Finally, use free or inexpensive plugins to improve your mix. There are many free and inexpensive plugins available that can help you enhance your mix, such as the TDR Nova EQ or the MeldaProduction MEqualizer. These plugins are often as good as or better than their expensive counterparts, so don't be afraid to use them.
learning basic mixing and mastering techniques is an essential step to producing a professional-sounding song on no budget. By watching tutorials online, learning the basics of EQ, compression, and reverb, practicing, and using free or inexpensive plugins, you can achieve a high-quality final product without breaking the bank. So, start learning and experimenting with mixing and mastering techniques today, and take your music production skills to the next level!
By Vladimir Gilis
Part 3 - the recording environment
Recording a high-quality song can be a challenge, especially if you don't have access to expensive equipment or professional studios. However, there are some simple steps you can take to improve the quality of your recordings without breaking the bank. One of the most important things you can do is to record in a suitable space.
Finding a quiet and treated space to record in can make a big difference in the quality of your recordings. When you record in a noisy environment, you're likely to pick up unwanted background noise, which can be distracting and affect the overall quality of your recording. Even if you're recording at home, there are likely to be sounds from outside, such as traffic or neighbors, that can be picked up by your microphone.
If you don't have access to a professional studio, there are some simple things you can do to create a good recording environment at home.
Here are a few tips:
Recording in a quiet and treated space can make a big difference in the quality of your recordings, even if you're working with a limited budget. By choosing a quiet space, soundproofing the room, recording in a closet, and using a pop filter, you can create a clean and clear recording that sounds professional. So, start experimenting with different recording environments today and see how much of a difference it can make in the quality of your recordings!
By Vladimir Gilis
Part 2 - Using free virtual instruments and samples
Producing a professional-sounding song can seem daunting, especially if you're working with a limited budget. However, there are ways to create high-quality recordings without breaking the bank. One of the most effective ways to achieve this is by using free virtual instruments and samples.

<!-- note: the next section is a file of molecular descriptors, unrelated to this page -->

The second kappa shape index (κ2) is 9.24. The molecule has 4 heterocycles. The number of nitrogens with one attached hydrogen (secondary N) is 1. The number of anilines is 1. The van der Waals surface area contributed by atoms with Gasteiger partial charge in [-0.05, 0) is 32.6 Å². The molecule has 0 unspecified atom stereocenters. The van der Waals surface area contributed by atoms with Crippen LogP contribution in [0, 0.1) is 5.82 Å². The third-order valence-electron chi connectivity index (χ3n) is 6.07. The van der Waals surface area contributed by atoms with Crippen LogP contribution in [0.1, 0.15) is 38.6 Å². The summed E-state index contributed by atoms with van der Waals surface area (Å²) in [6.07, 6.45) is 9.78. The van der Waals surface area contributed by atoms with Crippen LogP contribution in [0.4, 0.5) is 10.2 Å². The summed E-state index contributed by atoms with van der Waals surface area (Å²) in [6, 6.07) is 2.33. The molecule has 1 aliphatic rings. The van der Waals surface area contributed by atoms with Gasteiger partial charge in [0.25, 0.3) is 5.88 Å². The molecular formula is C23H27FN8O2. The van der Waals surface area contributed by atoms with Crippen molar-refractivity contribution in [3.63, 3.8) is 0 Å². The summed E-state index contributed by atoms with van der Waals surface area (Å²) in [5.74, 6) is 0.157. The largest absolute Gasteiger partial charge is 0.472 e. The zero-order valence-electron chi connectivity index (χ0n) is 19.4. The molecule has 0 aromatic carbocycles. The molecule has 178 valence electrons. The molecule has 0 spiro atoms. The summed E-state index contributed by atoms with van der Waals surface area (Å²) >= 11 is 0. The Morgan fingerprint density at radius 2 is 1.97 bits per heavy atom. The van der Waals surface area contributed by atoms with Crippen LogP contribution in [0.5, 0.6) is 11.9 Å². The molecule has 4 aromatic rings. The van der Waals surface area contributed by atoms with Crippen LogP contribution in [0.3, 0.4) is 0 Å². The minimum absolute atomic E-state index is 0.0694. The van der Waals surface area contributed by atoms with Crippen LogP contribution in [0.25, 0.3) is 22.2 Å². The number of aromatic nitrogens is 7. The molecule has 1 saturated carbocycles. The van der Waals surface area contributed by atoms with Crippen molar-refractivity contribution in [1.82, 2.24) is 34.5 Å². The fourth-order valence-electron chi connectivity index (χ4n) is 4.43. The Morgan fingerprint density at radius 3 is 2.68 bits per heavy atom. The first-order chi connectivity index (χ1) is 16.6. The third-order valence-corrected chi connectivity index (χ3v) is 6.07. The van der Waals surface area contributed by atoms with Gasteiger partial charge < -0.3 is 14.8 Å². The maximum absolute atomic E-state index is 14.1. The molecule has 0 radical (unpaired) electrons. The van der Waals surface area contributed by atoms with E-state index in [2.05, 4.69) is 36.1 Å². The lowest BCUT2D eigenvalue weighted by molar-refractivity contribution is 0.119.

Virtual instruments are software-based instruments that simulate real-world instruments, such as guitars, pianos, and drums. Samples, on the other hand, are short audio clips that are recorded from real-world instruments and other sources, such as nature sounds or vocal phrases.
There are many websites that offer free virtual instruments and samples that you can use in your recordings. Here are a few examples:
Using free virtual instruments and samples is a great way to add depth and variety to your recordings
without having to spend money on expensive equipment. However, it's important to keep in mind that using too many instruments or samples can result in a cluttered and confusing mix. Here are a few tips to help you get started:
By Vladimir Gilis
Planet drum teacher, Radovan
shares his experience of his latest studio session at Wax Studios.
'This is an upcoming debut EP of my good friend Severin Bruhin who is a multi-instrumentalist, composer and arranger from Switzerland. His music is in the realm of jazz/fusion mixed with neo-soul, hip-hop and more. The project features quite a few international session musicians, vocalists and artists including a successful Canadian-born producer Robert Strauss (studio owner).'
You can watch their experience below:
I was lucky enough to receive some Arts Council funding
from a new strand they’ve recently launched called ‘Developing Your Creative Practice’. It’s all about giving arts practitioners time to explore one particular area in-depth. I proposed that I would embark on a year-long project composing new music for four different sized ensembles. The outcome would be four sets of music accompanied by four separate day-long workshop sessions with the musicians, which I would record as a document. Each ensemble would be a different size to the band I’m used to composing for: my quintet, Entropi. So I decided that I would write for a duo, quartet, sextet and dectet.
In December, at the start of the project,